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Premed 101 Forums

Canadian MED

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  1. Don't we all ... it really hurts when you know all the information but just don't have the time to finish. Guess this is the sport of studying where you need endurance and speed
  2. Nice, good luck! How did you find the MCAT without too much of a science background?
  3. Great, thanks for the information! I have a lot to think about but staying in my current program is looking like a good option given what you guys have been saying. If by some miracle I do get into graduate school I'll just be the weirdo with an agriculture degree haha. Still haven't dismissed transferring though as Western seems pretty good and I have received an offer from them. No matter the difficulty I do feel like the profession is worth pursuing ... guess I just have to give'r all I got and hope I get in!
  4. I thoroughly enjoy most biology (or related) courses. It's just the organic chemistry and physics courses I'm not too fond of. I guess it will get better in upper years because some of those topics sound awesome, but the first and second year courses are horrific (especially to get high marks in) haha. I'm getting consistent 90s in all my agri-food systems, physiology, and general biology courses; but I doubt those marks would be too stellar in second year organic chemistry or physics. Anyone else hate physics and calculus here? Never liked them and probably never will lol
  5. The more I research the application process the more unstructured and confusing it is; feels like tossing my name in a hat and hoping for the best haha. As per your recommendations, I think I'll dig a little deeper into what program I really want to study and weight out the pros and cons to see if it is worth switching programs. Guess I better start studying for the MCAT now given that it is a pretty big part of the application along with extracurriculars. If I decide to transfer, will my first year of study at the new university be "at or above the year of study" as stated by some weight GPA requirements? Am I be considered in my second year retaking first year courses because of non-transferrable credits or first year taking first year credits (disregarding my past year at the last university)?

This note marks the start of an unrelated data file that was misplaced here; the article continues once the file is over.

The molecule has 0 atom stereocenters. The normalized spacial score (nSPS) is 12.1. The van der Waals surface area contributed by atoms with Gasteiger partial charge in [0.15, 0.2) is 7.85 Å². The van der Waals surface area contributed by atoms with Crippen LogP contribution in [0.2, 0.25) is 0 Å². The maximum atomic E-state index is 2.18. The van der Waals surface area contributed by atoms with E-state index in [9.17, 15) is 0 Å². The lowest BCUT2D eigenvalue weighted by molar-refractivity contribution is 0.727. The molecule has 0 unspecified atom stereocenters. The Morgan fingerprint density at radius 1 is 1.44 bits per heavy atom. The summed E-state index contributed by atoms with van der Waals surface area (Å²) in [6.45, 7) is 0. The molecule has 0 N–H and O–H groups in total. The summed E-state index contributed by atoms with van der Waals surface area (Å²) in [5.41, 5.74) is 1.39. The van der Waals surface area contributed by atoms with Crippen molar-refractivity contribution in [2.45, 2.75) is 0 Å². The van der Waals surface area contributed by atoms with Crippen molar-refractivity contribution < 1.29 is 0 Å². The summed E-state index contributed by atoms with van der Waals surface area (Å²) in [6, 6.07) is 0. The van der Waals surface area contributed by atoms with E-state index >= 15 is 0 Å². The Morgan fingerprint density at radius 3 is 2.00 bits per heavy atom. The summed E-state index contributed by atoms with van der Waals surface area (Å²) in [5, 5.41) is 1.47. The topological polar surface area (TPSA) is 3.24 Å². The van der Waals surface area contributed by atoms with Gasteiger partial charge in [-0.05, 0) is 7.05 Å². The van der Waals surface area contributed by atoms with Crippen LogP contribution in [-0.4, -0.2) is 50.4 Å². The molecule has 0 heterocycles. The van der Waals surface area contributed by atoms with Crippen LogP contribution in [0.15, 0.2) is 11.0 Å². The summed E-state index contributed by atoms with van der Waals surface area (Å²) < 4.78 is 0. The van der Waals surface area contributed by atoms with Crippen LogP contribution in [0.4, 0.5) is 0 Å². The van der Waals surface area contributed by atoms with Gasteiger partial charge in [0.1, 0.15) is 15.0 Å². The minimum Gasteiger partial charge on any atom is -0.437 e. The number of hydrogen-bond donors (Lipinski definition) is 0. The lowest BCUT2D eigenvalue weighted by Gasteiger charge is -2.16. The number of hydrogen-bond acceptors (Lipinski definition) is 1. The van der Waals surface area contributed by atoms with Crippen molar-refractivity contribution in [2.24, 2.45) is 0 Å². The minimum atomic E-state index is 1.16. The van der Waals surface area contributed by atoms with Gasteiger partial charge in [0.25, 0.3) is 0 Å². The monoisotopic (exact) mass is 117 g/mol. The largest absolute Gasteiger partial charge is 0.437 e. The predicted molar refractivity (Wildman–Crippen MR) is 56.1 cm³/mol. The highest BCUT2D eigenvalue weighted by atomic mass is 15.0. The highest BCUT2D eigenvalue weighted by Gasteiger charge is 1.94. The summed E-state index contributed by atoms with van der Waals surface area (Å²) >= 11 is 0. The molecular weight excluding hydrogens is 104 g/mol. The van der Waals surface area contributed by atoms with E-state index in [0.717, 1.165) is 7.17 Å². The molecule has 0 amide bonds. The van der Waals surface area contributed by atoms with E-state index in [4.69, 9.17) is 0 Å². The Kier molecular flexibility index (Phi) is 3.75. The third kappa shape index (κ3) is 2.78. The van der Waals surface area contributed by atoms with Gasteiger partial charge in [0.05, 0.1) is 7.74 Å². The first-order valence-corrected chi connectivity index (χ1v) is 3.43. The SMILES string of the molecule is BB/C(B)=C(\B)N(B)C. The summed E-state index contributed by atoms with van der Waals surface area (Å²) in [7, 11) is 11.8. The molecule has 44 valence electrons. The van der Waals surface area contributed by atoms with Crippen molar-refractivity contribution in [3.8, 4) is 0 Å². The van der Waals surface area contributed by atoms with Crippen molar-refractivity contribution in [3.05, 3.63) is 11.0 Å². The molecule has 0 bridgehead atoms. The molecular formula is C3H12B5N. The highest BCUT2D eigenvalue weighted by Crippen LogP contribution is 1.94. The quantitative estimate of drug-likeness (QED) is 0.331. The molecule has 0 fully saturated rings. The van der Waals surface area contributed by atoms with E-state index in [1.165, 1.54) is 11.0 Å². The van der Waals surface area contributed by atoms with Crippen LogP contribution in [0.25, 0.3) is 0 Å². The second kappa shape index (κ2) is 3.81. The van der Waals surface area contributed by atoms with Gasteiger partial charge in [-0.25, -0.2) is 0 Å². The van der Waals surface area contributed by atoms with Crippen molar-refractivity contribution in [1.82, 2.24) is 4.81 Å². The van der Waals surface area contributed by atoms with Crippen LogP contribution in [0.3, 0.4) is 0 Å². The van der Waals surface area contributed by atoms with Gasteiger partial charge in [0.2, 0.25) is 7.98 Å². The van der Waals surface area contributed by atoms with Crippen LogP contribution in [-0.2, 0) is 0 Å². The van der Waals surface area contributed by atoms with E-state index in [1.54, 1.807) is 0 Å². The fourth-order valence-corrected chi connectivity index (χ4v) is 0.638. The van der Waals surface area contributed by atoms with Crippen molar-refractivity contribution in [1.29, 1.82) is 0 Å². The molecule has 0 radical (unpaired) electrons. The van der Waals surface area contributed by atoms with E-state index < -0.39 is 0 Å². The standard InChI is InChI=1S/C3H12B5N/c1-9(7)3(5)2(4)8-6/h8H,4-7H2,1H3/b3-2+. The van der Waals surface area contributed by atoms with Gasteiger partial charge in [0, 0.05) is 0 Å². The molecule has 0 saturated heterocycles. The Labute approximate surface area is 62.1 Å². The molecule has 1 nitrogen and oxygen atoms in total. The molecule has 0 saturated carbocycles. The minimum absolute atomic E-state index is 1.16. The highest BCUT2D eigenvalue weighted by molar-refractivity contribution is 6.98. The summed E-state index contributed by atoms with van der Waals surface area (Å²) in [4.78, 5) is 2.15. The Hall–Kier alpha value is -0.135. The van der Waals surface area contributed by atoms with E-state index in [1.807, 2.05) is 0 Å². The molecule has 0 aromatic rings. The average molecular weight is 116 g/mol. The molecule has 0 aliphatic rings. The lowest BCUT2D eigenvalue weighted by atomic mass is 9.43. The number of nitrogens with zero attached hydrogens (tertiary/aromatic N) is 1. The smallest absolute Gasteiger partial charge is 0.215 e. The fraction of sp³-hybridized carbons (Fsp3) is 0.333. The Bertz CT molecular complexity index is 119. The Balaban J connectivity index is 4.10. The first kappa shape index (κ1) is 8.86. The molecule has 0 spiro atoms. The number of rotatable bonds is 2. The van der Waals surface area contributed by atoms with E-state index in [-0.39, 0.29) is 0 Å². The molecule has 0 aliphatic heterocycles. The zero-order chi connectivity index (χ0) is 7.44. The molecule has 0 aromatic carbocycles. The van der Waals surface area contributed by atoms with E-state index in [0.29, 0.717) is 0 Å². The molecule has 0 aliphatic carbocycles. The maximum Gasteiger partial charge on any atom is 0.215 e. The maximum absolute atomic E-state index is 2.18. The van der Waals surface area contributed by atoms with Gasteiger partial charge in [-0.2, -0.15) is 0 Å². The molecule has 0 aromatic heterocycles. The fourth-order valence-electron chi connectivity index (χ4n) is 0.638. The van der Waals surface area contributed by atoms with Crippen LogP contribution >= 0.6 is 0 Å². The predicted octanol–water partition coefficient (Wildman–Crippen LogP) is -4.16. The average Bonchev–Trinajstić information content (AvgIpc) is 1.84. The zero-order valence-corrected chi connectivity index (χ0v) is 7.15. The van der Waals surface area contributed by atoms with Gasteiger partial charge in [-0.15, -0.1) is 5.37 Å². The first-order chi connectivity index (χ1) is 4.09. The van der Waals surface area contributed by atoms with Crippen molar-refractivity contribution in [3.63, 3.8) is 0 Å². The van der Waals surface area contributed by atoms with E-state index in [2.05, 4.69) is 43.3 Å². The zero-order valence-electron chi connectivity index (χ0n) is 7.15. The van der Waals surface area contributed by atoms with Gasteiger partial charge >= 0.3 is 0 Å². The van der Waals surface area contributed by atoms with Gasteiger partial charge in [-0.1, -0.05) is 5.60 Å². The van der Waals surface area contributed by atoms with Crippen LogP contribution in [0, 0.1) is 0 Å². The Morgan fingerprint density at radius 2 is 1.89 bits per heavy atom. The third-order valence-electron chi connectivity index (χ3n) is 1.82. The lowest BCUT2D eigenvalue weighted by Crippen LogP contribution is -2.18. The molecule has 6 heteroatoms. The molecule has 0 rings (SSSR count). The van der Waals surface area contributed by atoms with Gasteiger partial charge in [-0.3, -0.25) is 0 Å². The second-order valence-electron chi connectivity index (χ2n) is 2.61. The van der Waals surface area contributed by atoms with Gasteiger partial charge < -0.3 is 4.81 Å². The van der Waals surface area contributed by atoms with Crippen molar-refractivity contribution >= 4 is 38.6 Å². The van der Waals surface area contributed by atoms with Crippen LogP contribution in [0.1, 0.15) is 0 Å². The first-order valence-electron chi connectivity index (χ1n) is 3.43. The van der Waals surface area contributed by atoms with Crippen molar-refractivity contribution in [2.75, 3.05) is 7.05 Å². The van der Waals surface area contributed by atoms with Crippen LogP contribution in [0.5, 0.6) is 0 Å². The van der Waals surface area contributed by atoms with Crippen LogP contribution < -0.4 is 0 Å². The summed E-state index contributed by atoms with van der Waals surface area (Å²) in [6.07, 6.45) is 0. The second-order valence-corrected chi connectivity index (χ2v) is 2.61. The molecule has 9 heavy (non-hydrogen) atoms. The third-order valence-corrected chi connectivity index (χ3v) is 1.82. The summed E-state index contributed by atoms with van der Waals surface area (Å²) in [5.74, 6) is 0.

6. Awesome thanks for the detailed response. I have heard of the fact that you don't necessarily need a life science or related degree to go into medicine but it's always been a little confusing to me. Wouldn't it look odd on my application that my degree has nothing to do with medicine? Plus, if that's the case why on earth would any "premed" student suffer through something like BioMedical Science and take difficult science courses (which are hard to get high marks in) ... I'd rather take something I enjoy haha Anyways, I have made some friends who are going into (or are in) the the medical field and they're all taking BioMedical Science, Life Science, Kinesiology, etc. So even though I don't need to take one of those...it seems like a more streamlined and "safer" option given almost everyone is taking it. Am I wrong in this respect?
  7. Does that mean I can apply after 3 years even if I'm not even close to completing a single degree? Given the time frame, in three year's time I will have finished 1 year of agriculture and 2 years of Life Science. Most people get an undergraduate degree before they enter medical school right? Add-on question I've heard some people say that you need to take a full course load each academic year. Does that mean I should fill up my first year at the new university with random electives? Given that I should have a really light load due to my transfer credits... Appreciate it!
  8. Hi y'all First time poster on the forum here! I've recently developed a passion for medicine from working with a buddy at my local hospital for a few months and am looking to give the career a shot. I'm currently in my first year of studying agriculture (B.Sc) which has a lot of biology and chemistry courses that I throughly enjoy. Since I am looking to go down this path, I've decided to switch programs (and university for a non-related reason). I understand that "traditional" undergraduate study is a 4 year degree; but how will the process be different for someone like me looking to switch programs in their first (or maybe second) year? Will medical schools look at my first (or maybe second) year or only focus on my new 4 year degree? Also, I'm a little confused on how transfer credits work and how they will contribute to my new degree. My marks aren't stellar since I was not planning to attend graduate school, but it's not terrible and is enough for me to transfer into my desired program. Any advice or input is greatly appreciated Thanks in advance guys!
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